Moving from fossil fuels to clean energy sources comes with many side benefits, including a reduction in air pollution, which is responsible for premature deaths of 8–10 million people around the world.
In a new study, Shindell et al. model the impacts that cleaner air and sustainable growth would have on Africa under a scenario in which Earth warms by about 2°C by 2100. The researchers predict that levels of many pollutants in Africa, including carbonaceous aerosols, sulfur dioxide, and ammonia, would drop substantially, but the magnitudes of the drops would vary across different regions. East and West Africa, for example, would be expected to see large drops in carbonaceous aerosols, whereas northern, central, and southern Africa would see levels largely unchanged.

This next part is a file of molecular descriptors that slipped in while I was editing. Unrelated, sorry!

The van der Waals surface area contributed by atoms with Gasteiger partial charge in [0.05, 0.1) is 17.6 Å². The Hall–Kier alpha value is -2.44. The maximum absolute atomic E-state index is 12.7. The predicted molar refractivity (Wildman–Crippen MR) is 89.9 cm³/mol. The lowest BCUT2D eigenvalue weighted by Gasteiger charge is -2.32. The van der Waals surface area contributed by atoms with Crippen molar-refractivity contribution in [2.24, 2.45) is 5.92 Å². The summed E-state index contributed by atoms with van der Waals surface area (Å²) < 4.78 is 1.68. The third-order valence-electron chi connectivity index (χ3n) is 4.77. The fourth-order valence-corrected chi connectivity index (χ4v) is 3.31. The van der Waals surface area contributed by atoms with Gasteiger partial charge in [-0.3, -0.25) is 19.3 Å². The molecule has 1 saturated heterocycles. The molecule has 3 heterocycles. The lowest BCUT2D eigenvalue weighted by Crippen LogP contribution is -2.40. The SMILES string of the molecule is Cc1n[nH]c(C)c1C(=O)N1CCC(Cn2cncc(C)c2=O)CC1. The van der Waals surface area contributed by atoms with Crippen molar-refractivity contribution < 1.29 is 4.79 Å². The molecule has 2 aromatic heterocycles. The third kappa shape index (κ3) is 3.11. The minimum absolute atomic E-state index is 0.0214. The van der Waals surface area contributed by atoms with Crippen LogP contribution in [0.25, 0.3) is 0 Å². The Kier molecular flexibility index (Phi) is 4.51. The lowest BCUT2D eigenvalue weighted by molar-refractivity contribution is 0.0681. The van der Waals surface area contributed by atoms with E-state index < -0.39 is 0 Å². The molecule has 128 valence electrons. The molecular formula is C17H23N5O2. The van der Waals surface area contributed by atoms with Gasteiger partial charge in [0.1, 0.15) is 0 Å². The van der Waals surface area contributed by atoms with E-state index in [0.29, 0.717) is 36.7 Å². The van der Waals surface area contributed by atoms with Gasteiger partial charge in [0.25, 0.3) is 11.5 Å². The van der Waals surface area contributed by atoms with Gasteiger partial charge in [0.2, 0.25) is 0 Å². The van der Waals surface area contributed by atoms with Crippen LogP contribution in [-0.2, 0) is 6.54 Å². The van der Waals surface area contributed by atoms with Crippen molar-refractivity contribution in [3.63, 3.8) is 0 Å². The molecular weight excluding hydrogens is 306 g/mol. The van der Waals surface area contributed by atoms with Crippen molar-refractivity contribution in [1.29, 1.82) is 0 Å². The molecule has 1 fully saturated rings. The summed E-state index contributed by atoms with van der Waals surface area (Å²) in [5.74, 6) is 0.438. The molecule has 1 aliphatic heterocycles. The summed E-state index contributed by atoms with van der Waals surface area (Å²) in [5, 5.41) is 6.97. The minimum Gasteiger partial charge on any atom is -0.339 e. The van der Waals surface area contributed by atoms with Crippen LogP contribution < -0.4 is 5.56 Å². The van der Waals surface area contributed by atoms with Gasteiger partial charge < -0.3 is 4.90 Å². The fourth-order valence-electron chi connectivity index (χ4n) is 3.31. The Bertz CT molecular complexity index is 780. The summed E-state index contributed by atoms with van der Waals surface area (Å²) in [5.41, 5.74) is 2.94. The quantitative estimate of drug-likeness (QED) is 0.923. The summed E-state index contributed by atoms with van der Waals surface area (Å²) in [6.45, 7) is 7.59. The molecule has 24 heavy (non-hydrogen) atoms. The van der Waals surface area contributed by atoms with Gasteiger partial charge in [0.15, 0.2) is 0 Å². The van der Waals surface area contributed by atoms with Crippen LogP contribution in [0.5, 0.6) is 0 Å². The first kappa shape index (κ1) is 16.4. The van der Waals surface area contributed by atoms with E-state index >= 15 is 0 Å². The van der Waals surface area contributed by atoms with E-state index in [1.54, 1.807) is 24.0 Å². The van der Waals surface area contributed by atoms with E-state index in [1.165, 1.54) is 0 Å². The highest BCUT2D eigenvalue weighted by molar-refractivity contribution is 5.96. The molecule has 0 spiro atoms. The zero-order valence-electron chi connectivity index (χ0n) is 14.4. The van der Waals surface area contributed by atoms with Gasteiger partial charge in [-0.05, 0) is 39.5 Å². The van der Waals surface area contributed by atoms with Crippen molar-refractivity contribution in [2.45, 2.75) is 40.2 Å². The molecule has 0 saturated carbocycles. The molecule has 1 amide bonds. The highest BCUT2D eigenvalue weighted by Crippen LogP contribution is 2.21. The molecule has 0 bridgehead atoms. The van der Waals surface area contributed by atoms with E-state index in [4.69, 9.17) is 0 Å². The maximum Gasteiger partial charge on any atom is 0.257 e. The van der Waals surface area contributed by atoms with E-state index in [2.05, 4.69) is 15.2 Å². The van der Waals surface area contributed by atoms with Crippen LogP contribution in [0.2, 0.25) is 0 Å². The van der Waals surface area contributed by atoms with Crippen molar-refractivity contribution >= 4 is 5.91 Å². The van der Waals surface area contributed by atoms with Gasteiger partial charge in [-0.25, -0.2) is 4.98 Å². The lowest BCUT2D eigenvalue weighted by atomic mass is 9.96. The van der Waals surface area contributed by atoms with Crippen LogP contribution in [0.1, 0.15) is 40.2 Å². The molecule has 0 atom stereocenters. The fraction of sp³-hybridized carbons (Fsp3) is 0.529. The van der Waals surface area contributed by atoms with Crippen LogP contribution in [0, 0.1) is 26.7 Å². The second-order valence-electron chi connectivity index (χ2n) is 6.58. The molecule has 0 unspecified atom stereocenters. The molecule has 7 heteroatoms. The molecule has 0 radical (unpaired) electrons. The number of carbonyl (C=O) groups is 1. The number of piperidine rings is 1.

Despite these differences, the researchers predict that all regions of Africa will experience massive benefits if climate action results in cleaner air. By around 2050, the annual number of premature deaths could drop by around 45,000 in southern Africa and 175,000 in West Africa, with other regions of the continent experiencing intermediate declines. Cumulatively, cleaner air could prevent about 3 million premature deaths on the continent by 2050 and more than 10 million by the end of the century, according to the authors. (GeoHealth, https://doi.org/10.1029/2022GH000601, 2022)
—Saima Sidik, Science Writer